The prime minister has outlined a 10 point plan for a 'green industrial revolution' including bringing forward a ban on the sale of new petrol and diesel cars and vans to 2030.

New hybrid cars and vans will be sold until 2035.

'The plan will mobilise £12bn of government investment to create and support up to 250,000 highly-skilled green jobs in the UK, and spur over three times as much private sector investment by 2030,' officials said.

With transport now the worst sector for greenhouse gases - accounting for 28% of domestic emissions - the Government has also pledged a wider investment in the electric car network as well as a commitment to active travel.

A £1.3bn fund has been allocated to the rollout of public electric vehicle chargepoints in homes, streets and on motorways across England - although at least £500m of this was already announced in the March Budget.

The Government also appears to have boosted its consumer incentive for those buying ultra-low emission vehicles by £50m, with £582m now allocated for grants up from £532 in March.

There will also be £500m over the next four years for the development and mass-scale production of electric vehicle batteries, as part of an existing £1bn commitment to provide up to boosting the UK's manufacturing base.

The ten points, which are designed around 'the UK’s strengths', are:

1. Offshore wind: Producing enough offshore wind to power every home, quadrupling how much we produce to 40GW by 2030, supporting up to 60,000 jobs.

2. Hydrogen: Up to £500m for first trialling hydrogen homes, then a hydrogen neighbourhood in 2023 and a hydrogen village by 2025, with the aim of creating a hydrogen town of tens of thousands of homes before the end of the decade. Of this cash, £240m will go into new production facilities to generate 5GW of low carbon hydrogen production capacity by 2030.

3. Nuclear: Advancing nuclear as a clean energy source with £525m to help develop large and smaller-scale nuclear plants, and research and develop new advanced modular reactors.

4. Electric vehicles: Backing the UK's manufacturing bases including in the West Midlands, North East and North Wales to accelerate the transition to electric vehicles and supporting infrastructure.

5. Public transport, cycling and walking: Making cycling and walking more attractive ways to travel and investing in zero-emission public transport of the future.

6. Jet Zero and greener maritime: £20m for a competition to develop clean maritime technology, such as feasibility studies on key sites, as well as support for creating zero-emission planes and ships.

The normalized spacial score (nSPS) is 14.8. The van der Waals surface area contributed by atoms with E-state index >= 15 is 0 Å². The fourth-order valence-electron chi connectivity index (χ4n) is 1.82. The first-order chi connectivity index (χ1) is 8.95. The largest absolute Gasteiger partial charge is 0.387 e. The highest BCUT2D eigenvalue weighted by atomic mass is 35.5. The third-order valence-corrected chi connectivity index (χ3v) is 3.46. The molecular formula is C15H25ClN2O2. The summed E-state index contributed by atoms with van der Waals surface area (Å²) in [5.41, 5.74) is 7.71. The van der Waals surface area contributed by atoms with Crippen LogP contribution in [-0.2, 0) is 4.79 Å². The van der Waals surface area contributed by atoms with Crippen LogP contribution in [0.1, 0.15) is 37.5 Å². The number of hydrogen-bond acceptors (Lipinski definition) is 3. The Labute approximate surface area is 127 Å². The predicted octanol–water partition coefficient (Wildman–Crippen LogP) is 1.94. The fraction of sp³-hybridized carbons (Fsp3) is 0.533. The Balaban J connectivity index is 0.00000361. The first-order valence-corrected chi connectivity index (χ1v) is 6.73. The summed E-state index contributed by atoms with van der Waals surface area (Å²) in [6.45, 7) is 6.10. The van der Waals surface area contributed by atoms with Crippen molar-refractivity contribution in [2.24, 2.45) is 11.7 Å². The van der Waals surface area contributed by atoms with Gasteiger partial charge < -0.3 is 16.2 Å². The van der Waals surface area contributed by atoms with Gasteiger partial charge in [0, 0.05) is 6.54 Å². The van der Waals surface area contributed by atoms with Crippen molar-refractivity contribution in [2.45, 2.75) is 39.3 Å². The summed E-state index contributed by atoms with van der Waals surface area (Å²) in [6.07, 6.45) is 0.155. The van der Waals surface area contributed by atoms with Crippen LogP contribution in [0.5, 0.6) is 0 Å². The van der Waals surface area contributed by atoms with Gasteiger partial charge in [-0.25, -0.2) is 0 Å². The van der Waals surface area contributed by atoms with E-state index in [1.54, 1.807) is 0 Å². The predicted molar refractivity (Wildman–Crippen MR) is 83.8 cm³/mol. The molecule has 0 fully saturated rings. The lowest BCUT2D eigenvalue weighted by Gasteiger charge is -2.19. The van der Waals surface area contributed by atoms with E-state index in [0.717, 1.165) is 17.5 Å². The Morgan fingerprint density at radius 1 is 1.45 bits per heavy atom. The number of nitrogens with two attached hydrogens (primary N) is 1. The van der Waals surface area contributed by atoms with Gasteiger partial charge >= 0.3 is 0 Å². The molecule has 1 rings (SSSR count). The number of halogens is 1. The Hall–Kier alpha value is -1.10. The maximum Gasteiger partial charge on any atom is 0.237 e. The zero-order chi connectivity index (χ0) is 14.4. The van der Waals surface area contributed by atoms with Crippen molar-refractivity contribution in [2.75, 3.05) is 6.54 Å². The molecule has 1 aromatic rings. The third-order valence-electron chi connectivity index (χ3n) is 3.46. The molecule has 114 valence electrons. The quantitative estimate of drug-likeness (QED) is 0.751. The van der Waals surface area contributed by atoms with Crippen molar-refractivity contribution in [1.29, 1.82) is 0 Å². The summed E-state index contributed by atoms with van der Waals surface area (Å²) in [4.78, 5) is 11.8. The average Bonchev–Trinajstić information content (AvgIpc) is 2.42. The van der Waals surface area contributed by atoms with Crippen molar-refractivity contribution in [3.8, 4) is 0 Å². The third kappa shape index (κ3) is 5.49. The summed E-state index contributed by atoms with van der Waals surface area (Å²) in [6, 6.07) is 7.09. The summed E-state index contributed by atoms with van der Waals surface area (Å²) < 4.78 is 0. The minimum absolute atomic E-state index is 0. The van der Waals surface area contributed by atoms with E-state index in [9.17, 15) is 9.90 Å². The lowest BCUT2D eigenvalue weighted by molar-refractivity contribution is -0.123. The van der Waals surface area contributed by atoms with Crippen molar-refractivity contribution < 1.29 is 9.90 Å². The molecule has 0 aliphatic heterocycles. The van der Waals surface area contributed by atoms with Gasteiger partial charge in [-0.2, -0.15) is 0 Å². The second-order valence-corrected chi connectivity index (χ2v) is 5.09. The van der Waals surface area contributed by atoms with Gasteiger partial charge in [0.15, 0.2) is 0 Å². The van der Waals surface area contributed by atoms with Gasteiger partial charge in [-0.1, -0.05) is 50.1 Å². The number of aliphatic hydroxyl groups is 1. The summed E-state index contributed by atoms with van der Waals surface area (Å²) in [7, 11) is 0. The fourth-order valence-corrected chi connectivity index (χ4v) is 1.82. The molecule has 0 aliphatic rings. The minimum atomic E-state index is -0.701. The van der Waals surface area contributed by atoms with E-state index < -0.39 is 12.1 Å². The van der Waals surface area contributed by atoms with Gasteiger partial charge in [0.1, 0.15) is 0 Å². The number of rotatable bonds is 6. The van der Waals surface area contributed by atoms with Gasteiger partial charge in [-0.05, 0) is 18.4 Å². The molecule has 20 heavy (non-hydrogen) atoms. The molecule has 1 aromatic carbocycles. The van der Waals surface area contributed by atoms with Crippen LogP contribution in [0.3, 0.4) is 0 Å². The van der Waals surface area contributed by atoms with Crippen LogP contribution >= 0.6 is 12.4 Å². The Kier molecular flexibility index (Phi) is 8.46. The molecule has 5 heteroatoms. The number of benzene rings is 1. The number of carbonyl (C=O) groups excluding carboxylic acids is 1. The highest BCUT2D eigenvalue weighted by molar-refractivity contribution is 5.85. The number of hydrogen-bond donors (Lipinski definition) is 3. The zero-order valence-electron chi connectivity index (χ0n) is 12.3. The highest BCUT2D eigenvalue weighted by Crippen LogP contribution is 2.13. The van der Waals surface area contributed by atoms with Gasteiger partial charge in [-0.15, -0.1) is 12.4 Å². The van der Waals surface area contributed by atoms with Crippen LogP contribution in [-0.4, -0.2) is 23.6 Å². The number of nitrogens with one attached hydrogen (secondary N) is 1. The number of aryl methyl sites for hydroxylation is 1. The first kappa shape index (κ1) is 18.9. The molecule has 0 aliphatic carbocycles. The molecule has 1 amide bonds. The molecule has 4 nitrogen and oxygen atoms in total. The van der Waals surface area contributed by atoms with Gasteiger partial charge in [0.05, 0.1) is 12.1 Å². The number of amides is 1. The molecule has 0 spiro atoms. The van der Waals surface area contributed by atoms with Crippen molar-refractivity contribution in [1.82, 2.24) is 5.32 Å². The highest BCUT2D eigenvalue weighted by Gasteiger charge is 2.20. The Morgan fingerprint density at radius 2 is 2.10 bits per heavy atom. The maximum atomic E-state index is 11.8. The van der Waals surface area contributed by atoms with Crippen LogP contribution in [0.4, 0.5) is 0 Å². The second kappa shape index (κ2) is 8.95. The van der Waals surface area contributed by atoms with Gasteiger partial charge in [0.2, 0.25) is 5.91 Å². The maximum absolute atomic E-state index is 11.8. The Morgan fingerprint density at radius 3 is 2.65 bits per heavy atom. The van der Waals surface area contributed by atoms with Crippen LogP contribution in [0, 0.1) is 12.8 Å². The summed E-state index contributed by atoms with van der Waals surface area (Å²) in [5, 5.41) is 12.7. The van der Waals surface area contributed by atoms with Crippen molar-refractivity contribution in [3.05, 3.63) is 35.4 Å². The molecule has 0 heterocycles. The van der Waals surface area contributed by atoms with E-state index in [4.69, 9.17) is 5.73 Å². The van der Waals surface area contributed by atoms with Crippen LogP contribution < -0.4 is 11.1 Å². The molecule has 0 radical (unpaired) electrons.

7. Homes and public buildings: £1bn next year to make new and existing homes and public buildings more efficient as part of Public Sector Decarbonisation Scheme, extending the Green Homes Grant voucher scheme by a year and a target to install 600,000 heat pumps every year by 2028.

8. Carbon capture: An extra £200m of new funding to create two carbon capture clusters by the mid-2020s, with another two set to be created by 2030. This increases the total invested to £1bn, with the ambition of becoming a world-leader in the technology in order to remove 10MT of carbon dioxide by 2030, equivalent to all emissions of the industrial Humber today.

9. Nature: Protecting and restoring the natural environment, planting 30,000 hectares of trees every year.

10. Innovation and finance: Developing the cutting-edge technologies needed to reach these new energy ambitions and make the City of London the global centre of green finance.

Boris Johnson said: 'Although this year has taken a very different path to the one we expected, I haven’t lost sight of our ambitious plans to level up across the country. My 10 point plan will create, support and protect hundreds of thousands of green jobs, whilst making strides towards net zero by 2050.

'Our green industrial revolution will be powered by the wind turbines of Scotland and the North East, propelled by the electric vehicles made in the Midlands and advanced by the latest technologies developed in Wales, so we can look ahead to a more prosperous, greener future.'

The Government will also launch a consultation on how to phase out new diesel HGVs, although no date has been set yet.

This article was originally published by Transport Network.

Image: Michael Tubi /